Everything Review – Everything You Want to Know About Everything

Everything Review

Today I was a galaxy. Yesterday I was a swarm of Krill. Who knows what I’ll be tomorrow. I love Everything. Well, not everything, but Everything… ugh, let me start again.

Everything is great.

Playing the new art-game, learning tool, zen meditation, universe simulator thing from developer David OReilly is a very special experience. It’s a game where being is the primary goal and seeing the world in new ways is profound in its regularness. It will change your life if you let it.

I love Everything.

Where does one begin when attempting to describe Everything? Traditional descriptions are pedestrian and don’t really touch the majestic core of this thing. If I were more enlightened maybe I could manage it, but unfortunately, I think I’m doomed to simply scratch the surface of the emotions this game evokes.

Everything is a game about scale. The microscopic, the tiny, the small, the less small, the large, the huge, and the enormous are all bestowed with an equal amount of importance and wonder. Everything wants you to explore the full scope of the universe. A universe that we often forget consists of much more than our own short and small lives. There’s something inexplicably transformative about roaming the verdant hills as a grizzly bear, then shrinking down into a lone stalk of barley, and then shrinking down to the aphids crawling on the barley, and then shrinking into the particles that make up the aphids crawling on the barley. In this way Everything has the power to viscerally alter the way you relate to the world. That probably sounds like a lofty bullshit claim, but Everything has this uncanny ability to show life from a million different perspectives, each one just as valid and important as our own.


“Everything wants you to explore the full scope of the universe. A universe that we often forget consists of much more than our own short and small lives.”

Soundtracking this profound experience is the equally profound — or frustrating, depending on perspective — Alan Watts. He speaks in riddles and metaphorical oxymorons yet you can’t help but believe he’s onto something, at least some of the time. Then again, I’m not certain the things he says are meant to be understood on an intellectual level. When he spouts lines like “You are an aperture through which the universe is looking at and exploring itself,” it’s easy to simply wave a hand and laugh it off as some hippy-dippy nonsense, but if you take a moment to try and actually see life in this way, it is possible to experience a drastic shift, if only for a moment. And Everything acts as a tool to help with that shift; a sort of interactive Buddha guide.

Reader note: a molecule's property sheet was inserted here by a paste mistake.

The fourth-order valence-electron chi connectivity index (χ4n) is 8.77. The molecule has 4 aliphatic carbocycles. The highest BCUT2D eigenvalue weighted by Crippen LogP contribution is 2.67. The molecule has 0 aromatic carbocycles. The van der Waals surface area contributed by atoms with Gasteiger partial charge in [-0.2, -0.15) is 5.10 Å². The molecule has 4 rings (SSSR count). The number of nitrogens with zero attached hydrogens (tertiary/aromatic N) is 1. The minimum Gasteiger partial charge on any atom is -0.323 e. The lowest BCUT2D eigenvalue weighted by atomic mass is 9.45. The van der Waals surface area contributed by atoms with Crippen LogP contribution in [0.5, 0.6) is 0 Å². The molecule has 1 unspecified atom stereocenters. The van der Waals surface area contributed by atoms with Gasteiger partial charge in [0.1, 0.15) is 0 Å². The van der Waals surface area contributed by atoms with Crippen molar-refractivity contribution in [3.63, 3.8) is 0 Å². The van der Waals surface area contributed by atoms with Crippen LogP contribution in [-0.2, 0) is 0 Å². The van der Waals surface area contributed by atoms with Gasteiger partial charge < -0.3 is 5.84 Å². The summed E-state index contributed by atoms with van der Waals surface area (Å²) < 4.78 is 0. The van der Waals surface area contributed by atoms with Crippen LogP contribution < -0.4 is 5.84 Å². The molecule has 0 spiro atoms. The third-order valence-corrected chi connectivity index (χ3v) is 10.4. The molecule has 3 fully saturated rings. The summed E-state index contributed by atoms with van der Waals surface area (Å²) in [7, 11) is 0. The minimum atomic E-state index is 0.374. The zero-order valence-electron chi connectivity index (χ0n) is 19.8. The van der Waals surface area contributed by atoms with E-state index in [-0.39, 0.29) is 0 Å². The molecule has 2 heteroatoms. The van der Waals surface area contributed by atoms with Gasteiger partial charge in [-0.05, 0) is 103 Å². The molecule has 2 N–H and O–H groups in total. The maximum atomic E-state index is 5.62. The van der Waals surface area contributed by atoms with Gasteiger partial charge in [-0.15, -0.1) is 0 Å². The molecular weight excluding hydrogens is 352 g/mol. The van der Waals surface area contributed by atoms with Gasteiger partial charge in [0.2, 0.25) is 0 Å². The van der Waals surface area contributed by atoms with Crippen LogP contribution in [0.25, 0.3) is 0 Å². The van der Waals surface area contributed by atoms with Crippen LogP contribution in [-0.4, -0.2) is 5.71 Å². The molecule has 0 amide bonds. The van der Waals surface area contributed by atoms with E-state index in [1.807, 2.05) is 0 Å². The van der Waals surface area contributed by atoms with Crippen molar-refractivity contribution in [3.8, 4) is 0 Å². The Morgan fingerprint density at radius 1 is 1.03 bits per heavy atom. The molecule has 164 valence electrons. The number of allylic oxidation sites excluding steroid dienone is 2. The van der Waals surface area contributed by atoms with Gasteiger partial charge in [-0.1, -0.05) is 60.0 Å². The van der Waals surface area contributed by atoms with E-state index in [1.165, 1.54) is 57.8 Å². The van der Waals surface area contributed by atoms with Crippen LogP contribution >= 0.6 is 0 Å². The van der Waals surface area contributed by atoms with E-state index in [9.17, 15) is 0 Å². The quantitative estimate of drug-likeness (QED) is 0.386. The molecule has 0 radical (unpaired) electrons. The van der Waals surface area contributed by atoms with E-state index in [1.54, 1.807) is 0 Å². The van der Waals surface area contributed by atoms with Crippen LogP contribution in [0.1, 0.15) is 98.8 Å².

If all this ‘being’ proves too much work for you the game can also play itself if you prefer (another metaphor perhaps?). It can serve as a compelling screen saver. Right now I’m watching the game march a trail of ants and cockroaches through the lined grooves in the sidewalk. Earlier a lone strawberry was rolling around in circles thinking thoughts about lenticular galaxies to itself. I was laughing at it. With it?

If I were being less airy I would describe Everything as barely a game. It’s an interactive thing where you move through a digital world and just be. There is no real goal or purpose to it all, except the goals or purposes you choose to overlay – much like real life. The things you choose to be can’t do anything other than sing or dance, which hardly have any real impact on the game, but if you’re coming to Everything with any expectations you’re setting yourself up for disappointment. It’s a game that makes you think things and feel things that you aren’t used to thinking or feeling. And it has a good sense of humor about it all as well. Life doesn’t have to be this big serious thing that needs years and years of deep thought devoted to it. Actually maybe it does… but time is just as well spent enjoying and experiencing it. And Everything is a surprisingly pleasant way of doing just that.

*** PS4 code provided by the publisher ***

The Good

  • A rare game that truly relaxes
  • oundtrack is superb
  • Might teach you a thing or two about life
  • Smart sense of humor

The Bad

  • You might not agree with it’s philosophy
  • It’s not a game (or is it?)